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Experts from Rawlings Sporting Goods – a PORON® Cushioning Partner – Give Us an Inside Look at the Latest Baseball Gear.

Posted by Nicole Perry on Monday, May 2nd, 2011 | 5 Comments »

As baseball season heads into full swing, we thought you’d like to know what goes into some of the gear that helps players stay in the game such as the Rawlings S100P Batting Helmet, the official helmet of Minor League Baseball that offers protection of baseball speeds up to 100 miles per hour!

Travis Gessley, Rawlings Sporting Goods Product Director gives us a closer look.

Q: When did you introduce the Rawlings S100P Batting Helmet?

Travis: We launched the S100P in the spring of 2009.  It made its debut in the Arizona Fall League before becoming mandatory in 2010 for all 185 teams throughout the 16 leagues in Minor League Baseball.

Q: What makes the helmet unique?

Travis: Well first, it’s the only helmet on the market that can withstand a pitch of up to 100 miles per hour!  That’s pretty important as players are 40 percent more likely to be hit by pitch today than they were 50 years ago.

Q: Can you tell us about the design and some of the materials that go into the helmet?

Travis: Protection, fit, comfort and style are the building blocks of every Rawlings product we make.

The S100P Batting helmet is made with four independent layers of protection that makes up our Advanced Impact Management System, AMIS.  This system helps dissipate the energy of impact from a major impact.  The first layer of the helmet is the shell that meets the  ball on contact.  The second is a composite insert , which is built into zones of the helmet where the most protection is needed.  Third is the expanded polypropylene (EPP) foam liner with PORON® XRD™ Extreme Impact Technology for added protection.   Upon impact, the PORON® XRD™ molecules instantly form a protective shell and provide long-lasting and reliable protection.   Lastly, the helmet is lined with a combination of Outlast® and Pro-Dri® materials for superior comfort.  Outlast Thermocules™ continually absorb, store and release excess body heat to balance temperature and humidity buildup.  Pro-Dri® is a moisture-management wicking material that also fights bacteria.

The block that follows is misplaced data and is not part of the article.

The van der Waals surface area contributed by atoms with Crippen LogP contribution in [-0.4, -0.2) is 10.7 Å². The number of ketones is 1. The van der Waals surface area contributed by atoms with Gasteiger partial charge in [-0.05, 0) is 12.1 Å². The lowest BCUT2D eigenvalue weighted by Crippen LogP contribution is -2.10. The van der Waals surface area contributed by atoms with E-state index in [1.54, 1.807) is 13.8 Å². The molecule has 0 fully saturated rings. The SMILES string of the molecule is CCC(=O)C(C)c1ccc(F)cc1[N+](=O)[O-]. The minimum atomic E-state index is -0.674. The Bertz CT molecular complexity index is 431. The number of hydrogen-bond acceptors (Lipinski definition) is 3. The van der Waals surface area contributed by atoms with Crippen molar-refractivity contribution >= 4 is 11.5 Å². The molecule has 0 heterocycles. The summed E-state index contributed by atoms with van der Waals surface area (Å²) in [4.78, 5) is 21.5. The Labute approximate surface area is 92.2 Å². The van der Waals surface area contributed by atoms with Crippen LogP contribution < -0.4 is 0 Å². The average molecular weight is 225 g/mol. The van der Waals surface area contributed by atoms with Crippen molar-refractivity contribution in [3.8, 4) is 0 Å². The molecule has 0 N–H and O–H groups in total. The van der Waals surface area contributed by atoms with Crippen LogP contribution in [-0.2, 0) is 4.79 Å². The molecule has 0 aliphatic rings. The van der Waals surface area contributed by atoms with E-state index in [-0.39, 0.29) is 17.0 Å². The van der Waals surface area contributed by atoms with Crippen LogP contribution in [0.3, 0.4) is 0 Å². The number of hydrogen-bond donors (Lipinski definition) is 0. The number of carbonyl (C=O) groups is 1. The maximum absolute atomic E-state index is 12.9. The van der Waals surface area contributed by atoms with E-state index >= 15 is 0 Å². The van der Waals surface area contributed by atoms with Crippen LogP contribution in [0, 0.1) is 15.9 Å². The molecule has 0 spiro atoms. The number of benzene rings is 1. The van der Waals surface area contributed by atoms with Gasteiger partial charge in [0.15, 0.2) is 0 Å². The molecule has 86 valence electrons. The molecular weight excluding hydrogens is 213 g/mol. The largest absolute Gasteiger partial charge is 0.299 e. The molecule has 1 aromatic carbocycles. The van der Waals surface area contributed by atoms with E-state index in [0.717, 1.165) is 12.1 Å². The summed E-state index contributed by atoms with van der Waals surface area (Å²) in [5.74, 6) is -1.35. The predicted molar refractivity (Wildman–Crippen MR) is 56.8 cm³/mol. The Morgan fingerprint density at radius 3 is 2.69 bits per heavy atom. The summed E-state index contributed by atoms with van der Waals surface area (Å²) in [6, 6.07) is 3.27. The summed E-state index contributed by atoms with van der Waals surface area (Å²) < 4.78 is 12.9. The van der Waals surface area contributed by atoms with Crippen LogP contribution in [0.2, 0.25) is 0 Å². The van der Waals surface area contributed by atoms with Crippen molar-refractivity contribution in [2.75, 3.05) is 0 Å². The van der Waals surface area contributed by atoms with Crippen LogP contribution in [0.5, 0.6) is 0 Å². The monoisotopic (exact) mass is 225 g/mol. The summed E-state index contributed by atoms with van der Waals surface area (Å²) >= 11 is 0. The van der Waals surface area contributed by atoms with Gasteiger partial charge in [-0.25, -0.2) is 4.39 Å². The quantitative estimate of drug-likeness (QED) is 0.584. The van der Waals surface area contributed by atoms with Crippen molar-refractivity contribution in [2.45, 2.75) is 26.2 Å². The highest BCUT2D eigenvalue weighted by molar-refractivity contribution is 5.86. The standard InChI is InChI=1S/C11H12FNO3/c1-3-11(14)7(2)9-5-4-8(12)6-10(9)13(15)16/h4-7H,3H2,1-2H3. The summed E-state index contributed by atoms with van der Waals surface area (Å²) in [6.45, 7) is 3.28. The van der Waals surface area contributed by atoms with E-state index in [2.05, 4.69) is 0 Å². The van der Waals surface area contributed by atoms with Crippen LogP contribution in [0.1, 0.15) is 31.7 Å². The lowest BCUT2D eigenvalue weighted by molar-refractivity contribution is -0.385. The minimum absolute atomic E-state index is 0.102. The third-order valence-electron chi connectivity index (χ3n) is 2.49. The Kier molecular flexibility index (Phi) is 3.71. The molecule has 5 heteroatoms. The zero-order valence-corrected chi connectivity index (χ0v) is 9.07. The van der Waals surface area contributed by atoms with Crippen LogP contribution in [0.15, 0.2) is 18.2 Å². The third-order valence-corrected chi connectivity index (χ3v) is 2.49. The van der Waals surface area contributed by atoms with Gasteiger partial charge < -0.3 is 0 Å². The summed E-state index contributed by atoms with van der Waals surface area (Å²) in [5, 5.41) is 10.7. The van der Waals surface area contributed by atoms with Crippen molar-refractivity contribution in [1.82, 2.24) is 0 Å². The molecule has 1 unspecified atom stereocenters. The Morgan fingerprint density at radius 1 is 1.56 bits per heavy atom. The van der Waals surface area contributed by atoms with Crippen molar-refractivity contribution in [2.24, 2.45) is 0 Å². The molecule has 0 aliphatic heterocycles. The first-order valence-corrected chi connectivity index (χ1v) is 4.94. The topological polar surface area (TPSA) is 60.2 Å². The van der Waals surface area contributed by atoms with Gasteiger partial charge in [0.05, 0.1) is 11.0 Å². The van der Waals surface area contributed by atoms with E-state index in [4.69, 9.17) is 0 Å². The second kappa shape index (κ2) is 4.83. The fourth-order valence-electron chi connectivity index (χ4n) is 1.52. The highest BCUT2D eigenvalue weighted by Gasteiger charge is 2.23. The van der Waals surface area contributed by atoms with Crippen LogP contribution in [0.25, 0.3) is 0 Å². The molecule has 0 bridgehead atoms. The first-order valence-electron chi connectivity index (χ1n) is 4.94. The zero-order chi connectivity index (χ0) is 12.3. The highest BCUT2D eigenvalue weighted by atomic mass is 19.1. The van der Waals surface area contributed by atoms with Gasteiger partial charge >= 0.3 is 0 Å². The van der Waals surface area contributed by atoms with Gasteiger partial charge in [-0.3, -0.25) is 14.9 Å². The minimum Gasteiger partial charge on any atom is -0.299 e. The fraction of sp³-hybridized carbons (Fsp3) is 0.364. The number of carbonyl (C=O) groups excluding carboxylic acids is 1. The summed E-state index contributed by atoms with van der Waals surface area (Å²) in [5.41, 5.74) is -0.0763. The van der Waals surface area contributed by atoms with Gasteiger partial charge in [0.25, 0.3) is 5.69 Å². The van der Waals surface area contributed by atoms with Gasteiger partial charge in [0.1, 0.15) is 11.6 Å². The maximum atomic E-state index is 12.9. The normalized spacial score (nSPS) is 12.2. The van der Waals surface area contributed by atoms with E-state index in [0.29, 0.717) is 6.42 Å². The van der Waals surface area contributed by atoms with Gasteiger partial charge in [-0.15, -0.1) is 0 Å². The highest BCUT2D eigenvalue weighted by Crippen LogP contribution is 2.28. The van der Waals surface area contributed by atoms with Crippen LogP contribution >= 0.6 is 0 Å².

Q: Are there specific testing methods that Rawlings uses insure proper protection?

Travis: We have our own internal testing lab.  We test the S100P Batting Helmet by placing it on a head form where by we shoot baseballs at the helmet from an air cannon at speeds of 100 miles per hour.  Special sensors measure the accurate speed and impact.

Q: How long does a typical batting helmet last?  If the S100P gets hit by a fast ball, does it need to be replaced?

Travis: We recommend getting a new helmet every year unless the helmet has been damaged or directly impacted by a baseball or softball at a moderate speed or faster.  If that is the case, then we recommend replacing the helmet right away.

Q: We understand that the S100P Batting Helmet is required to be worn by all players in the Minor Leagues, however there has been some controversy as to Major Leagues players being required to wear the helmet.  Can you comment on this?

Travis: Well, many of the players in the Major Leagues have their traditions and are a bit reluctant to change when it comes to their equipment.  We hope that when players from the Minor Leagues move up to the Majors, they will realize the benefit of wearing the S100P and want to bring it with them.

On a side note, Rawlings has sent 30 teams in Major League Baseball six S100P Batting Helmets for players to use.